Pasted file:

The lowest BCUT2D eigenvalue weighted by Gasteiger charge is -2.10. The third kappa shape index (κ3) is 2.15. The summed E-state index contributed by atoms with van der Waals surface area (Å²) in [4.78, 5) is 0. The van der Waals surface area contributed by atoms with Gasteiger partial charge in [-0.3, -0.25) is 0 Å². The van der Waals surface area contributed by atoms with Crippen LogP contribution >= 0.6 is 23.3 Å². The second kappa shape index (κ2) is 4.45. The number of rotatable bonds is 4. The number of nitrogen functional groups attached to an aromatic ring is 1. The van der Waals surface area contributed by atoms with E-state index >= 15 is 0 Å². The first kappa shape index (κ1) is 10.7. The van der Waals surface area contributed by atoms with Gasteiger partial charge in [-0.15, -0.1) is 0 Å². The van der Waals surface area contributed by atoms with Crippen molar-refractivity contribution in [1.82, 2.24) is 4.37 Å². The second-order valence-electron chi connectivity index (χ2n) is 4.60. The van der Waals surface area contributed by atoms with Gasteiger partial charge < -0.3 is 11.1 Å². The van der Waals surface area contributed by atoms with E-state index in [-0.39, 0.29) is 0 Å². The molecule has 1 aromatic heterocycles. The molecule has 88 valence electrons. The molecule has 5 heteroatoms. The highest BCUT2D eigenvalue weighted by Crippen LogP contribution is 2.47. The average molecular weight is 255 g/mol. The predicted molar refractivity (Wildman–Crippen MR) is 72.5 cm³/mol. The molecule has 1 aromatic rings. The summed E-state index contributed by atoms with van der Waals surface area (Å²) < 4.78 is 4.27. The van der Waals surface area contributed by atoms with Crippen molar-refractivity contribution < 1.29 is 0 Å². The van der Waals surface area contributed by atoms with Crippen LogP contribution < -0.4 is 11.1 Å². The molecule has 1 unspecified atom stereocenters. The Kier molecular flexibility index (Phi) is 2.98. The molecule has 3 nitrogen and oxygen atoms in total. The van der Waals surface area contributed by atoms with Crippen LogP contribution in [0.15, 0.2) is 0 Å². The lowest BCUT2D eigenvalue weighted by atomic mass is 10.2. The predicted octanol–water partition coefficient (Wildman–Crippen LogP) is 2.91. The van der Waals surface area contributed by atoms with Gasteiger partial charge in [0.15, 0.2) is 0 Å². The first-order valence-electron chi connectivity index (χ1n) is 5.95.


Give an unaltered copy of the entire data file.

The lowest BCUT2D eigenvalue weighted by Gasteiger charge is -2.10. The third kappa shape index (κ3) is 2.15. The summed E-state index contributed by atoms with van der Waals surface area (Å²) in [4.78, 5) is 0. The van der Waals surface area contributed by atoms with Gasteiger partial charge in [-0.3, -0.25) is 0 Å². The van der Waals surface area contributed by atoms with Crippen LogP contribution >= 0.6 is 23.3 Å². The second kappa shape index (κ2) is 4.45. The number of rotatable bonds is 4. The number of nitrogen functional groups attached to an aromatic ring is 1. The van der Waals surface area contributed by atoms with E-state index >= 15 is 0 Å². The first kappa shape index (κ1) is 10.7. The van der Waals surface area contributed by atoms with Gasteiger partial charge in [-0.15, -0.1) is 0 Å². The van der Waals surface area contributed by atoms with Crippen molar-refractivity contribution in [1.82, 2.24) is 4.37 Å². The second-order valence-electron chi connectivity index (χ2n) is 4.60. The van der Waals surface area contributed by atoms with Gasteiger partial charge < -0.3 is 11.1 Å². The van der Waals surface area contributed by atoms with E-state index in [-0.39, 0.29) is 0 Å². The molecule has 1 aromatic heterocycles. The molecule has 88 valence electrons. The molecule has 5 heteroatoms. The highest BCUT2D eigenvalue weighted by Crippen LogP contribution is 2.47. The average molecular weight is 255 g/mol. The predicted molar refractivity (Wildman–Crippen MR) is 72.5 cm³/mol. The molecule has 1 aromatic rings. The summed E-state index contributed by atoms with van der Waals surface area (Å²) < 4.78 is 4.27. The van der Waals surface area contributed by atoms with Crippen molar-refractivity contribution < 1.29 is 0 Å². The van der Waals surface area contributed by atoms with Crippen LogP contribution < -0.4 is 11.1 Å². The molecule has 1 unspecified atom stereocenters. The Kier molecular flexibility index (Phi) is 2.98. The molecule has 3 nitrogen and oxygen atoms in total. The van der Waals surface area contributed by atoms with Crippen LogP contribution in [0.15, 0.2) is 0 Å². The lowest BCUT2D eigenvalue weighted by atomic mass is 10.2. The predicted octanol–water partition coefficient (Wildman–Crippen LogP) is 2.91. The van der Waals surface area contributed by atoms with Gasteiger partial charge in [0.15, 0.2) is 0 Å². The first-order valence-electron chi connectivity index (χ1n) is 5.95.